Islington-born Karim Kerbouche is fulfilling a dream of bringing ice hockey to his native Algeria as he is set to jet off to play in the first-ever Arab Cup in Abu Dhabi, writes Jacob Ranson.
The 35-year-old, who is head of Hockey Algeria and led the country’s first-ever representative team to a creditable third-place finish in the inaugural African Club Cup in 2016, is looking to keep progressing the nation in his beloved sport.
Kerbouche will be taking his Algerian team (Algiers Corsaires) to compete in the Arab Cup which also features Morocco, Tunisia, Egypt, Lebanon and the UAE, and is due to be televised on Abu Dhabi sports channel early next month.
“It’s a nice place to go, I lived there for a little while, and I’m excited to be going back there,” Kerbouche said.
“This will be the first time I’m taking my club out there and it should be fun, there is a good amount of teams and the competition should be good, I’m expecting some decent players to be at the tournament.
“Especially from Lebanon their team should be packed full of Canadian juniors with Lebanese descent so it should be a decent level of hockey and it will be a good chance to publicise it in the international media.”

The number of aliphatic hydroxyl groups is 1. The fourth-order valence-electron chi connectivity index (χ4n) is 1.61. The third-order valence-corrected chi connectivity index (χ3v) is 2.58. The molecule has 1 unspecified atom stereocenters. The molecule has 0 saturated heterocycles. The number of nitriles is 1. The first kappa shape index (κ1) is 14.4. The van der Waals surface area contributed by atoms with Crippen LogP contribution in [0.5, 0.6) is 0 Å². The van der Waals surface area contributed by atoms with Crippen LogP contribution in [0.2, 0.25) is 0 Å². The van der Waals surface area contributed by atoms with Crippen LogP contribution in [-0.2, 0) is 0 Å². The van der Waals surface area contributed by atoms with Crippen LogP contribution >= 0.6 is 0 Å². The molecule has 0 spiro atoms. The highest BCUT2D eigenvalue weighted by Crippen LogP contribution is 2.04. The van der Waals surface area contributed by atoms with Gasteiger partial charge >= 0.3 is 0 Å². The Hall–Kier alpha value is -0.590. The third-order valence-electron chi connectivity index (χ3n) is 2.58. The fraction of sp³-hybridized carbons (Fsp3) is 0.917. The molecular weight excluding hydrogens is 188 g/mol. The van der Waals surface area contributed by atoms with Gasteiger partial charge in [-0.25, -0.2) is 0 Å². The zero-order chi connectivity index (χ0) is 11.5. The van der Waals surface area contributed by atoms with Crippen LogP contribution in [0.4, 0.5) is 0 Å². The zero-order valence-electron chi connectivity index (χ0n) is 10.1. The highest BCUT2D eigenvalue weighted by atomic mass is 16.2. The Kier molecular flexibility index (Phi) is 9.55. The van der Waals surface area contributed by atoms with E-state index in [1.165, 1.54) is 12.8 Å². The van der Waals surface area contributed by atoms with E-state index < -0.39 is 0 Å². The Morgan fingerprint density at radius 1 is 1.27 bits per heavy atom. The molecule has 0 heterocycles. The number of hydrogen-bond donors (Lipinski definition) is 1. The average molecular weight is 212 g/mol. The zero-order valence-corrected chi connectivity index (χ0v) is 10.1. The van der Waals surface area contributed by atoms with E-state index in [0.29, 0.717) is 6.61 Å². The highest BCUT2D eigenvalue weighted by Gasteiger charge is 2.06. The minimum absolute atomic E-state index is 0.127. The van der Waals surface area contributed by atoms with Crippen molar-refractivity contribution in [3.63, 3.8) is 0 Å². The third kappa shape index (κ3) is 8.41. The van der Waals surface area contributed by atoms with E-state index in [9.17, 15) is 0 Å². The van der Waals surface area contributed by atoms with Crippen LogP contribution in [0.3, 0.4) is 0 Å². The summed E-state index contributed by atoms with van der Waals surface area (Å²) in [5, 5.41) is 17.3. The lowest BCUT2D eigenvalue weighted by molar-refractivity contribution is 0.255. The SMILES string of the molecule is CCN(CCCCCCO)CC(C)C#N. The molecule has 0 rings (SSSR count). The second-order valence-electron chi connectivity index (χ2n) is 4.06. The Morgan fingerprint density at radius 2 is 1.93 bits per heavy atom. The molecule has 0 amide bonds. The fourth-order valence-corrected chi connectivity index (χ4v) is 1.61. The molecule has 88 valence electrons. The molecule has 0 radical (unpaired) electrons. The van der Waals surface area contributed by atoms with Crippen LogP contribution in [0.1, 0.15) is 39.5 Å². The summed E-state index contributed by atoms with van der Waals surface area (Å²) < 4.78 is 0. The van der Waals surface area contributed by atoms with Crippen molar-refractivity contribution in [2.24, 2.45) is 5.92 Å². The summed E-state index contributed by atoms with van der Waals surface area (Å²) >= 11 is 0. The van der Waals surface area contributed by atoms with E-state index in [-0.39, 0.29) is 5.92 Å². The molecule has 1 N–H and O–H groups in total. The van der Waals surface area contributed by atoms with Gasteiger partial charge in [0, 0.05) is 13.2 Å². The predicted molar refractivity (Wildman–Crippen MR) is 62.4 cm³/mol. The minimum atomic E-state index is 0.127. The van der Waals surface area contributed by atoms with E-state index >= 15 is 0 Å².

Kerbouche, who attended Central Foundation School in Bow, managed to obtain funding for his team to represent Algeria and scored their first-ever goal, against Morocco in 2008.
He went on to play as a forward for Lee Valley Lions and Streatham Redskins in the English National Ice Hockey League – as well as working for leisure provider GLL at Streatham ice rink.
At that same time, Kerbouche continued his determined efforts to spread the growth of the sport in his parents’ homeland – quite a challenge with only one permanent ice rink and minimal government backing.
And he is now hoping the tournament will be a success, adding: “I’m hoping for it to be an annual thing or a semi-annual thing so it happens every couple of years. There’s a lot of expenses involved, but it’s definitely something I’d like to continue.”
Kerbouche is also keen to keep building up the sport, saying: “There is an appetite for it, it’s just the logistics of getting equipment and coaches out there as I can only be out there for a certain amount of time a year.”